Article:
The Etrusca Disciplina is a loosely bound collection of parchments which appear to be hand-written in Latin with notes in the margins in French and more recently in English, all three languages written in different hands. The title refers to a book or books which detailed the religious beliefs and practices of the ancient Etruscans.
Current scholarly belief is that all copies of the Etrusca Disciplina were destroyed by the middle of the first millenium A.D.; only allusions and brief quotes in Latin made by Roman scholars remain. The Etruscan religion eventually fell out of favor with the Romans, discredited as mere superstition and purposefully purged from Roman culture. Even so, it is assumed that some of the rituals and practices of the Etruscans survived in the Roman religions, though specifically what those practices may be is unknown.
This a seemingly complete Latin translation of the Libri Fulgurales, a single volume of the larger set of the Etrusca Disciplina. It instructs how one may perform divinations by observing lightning strikes, and is notated in both archaic French and modern English; the French notes allude to the Latin translations of more books of the Disciplina from the same source, and this mention has been circled and notated in English - "Not present in the archives; transferred to another preceptory? Must find!!!" Otherwise the notes either question or provide clarification on the divination methods described.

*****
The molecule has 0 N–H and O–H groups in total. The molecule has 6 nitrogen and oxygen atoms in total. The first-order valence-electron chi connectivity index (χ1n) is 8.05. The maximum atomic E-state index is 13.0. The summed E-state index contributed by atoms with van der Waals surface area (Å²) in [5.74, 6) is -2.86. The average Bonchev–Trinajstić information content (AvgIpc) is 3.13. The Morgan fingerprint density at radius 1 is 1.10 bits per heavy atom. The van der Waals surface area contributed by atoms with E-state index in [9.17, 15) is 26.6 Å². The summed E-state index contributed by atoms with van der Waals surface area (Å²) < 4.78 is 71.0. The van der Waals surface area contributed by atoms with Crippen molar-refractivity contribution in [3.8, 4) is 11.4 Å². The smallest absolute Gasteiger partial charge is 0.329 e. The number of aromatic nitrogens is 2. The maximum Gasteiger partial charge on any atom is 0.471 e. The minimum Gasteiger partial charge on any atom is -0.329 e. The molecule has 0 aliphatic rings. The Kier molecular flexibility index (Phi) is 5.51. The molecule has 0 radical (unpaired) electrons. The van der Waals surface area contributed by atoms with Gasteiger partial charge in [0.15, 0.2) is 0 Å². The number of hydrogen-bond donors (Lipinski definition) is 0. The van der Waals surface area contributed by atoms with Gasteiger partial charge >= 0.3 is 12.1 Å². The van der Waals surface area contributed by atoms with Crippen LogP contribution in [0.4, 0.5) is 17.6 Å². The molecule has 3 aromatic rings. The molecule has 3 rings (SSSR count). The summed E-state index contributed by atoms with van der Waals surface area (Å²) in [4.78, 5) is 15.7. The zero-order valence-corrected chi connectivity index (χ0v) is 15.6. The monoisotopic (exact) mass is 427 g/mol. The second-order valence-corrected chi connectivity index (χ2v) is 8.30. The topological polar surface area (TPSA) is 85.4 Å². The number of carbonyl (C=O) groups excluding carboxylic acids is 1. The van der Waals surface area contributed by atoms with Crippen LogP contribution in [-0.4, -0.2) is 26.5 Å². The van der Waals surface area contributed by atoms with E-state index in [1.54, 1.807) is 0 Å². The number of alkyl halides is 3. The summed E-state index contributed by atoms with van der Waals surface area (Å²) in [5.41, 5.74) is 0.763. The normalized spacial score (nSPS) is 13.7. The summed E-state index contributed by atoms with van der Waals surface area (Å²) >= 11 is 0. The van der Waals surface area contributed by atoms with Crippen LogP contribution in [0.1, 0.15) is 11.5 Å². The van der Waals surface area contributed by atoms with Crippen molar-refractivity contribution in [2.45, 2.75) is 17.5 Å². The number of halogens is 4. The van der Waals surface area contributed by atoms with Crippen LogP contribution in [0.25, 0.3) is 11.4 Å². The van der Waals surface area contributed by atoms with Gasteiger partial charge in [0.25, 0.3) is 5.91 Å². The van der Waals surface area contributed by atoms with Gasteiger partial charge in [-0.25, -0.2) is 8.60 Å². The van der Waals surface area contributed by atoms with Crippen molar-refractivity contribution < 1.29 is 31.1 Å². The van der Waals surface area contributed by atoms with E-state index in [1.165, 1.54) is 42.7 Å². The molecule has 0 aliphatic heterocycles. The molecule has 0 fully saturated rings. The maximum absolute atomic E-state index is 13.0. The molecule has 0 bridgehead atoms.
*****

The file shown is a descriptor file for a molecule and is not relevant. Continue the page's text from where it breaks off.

This text states that lightning is generally caused by the collision of clouds, with these collisions being the gods' method of announcing their intentions to mortals through the lightning they produce. The method of divination via lightning involves a "cartography of the sky," wherein the horizon is divided into 16 sections assigned to various deities, with each section is further divided into 4 subsections; the viewer then notes which section the lightning originated from. Also important is the nature of the lighting, which is broken down into three major categories: lightning which pierces through cloud cover, lightning which is forked, and lightning that burns; there are further minor categories of lightning, such as lighting which springs from the earth or lightning accompanied by earth tremors. Furthermore, the specific effect of the lightning is considered, with such factors as the lightning's effect on men, animals, landscape, architecture, etc. It is presumed that thunder is produced by lightning, such that the origin of thunder with no visible lightning must be guessed at to the best of the diviner's ability.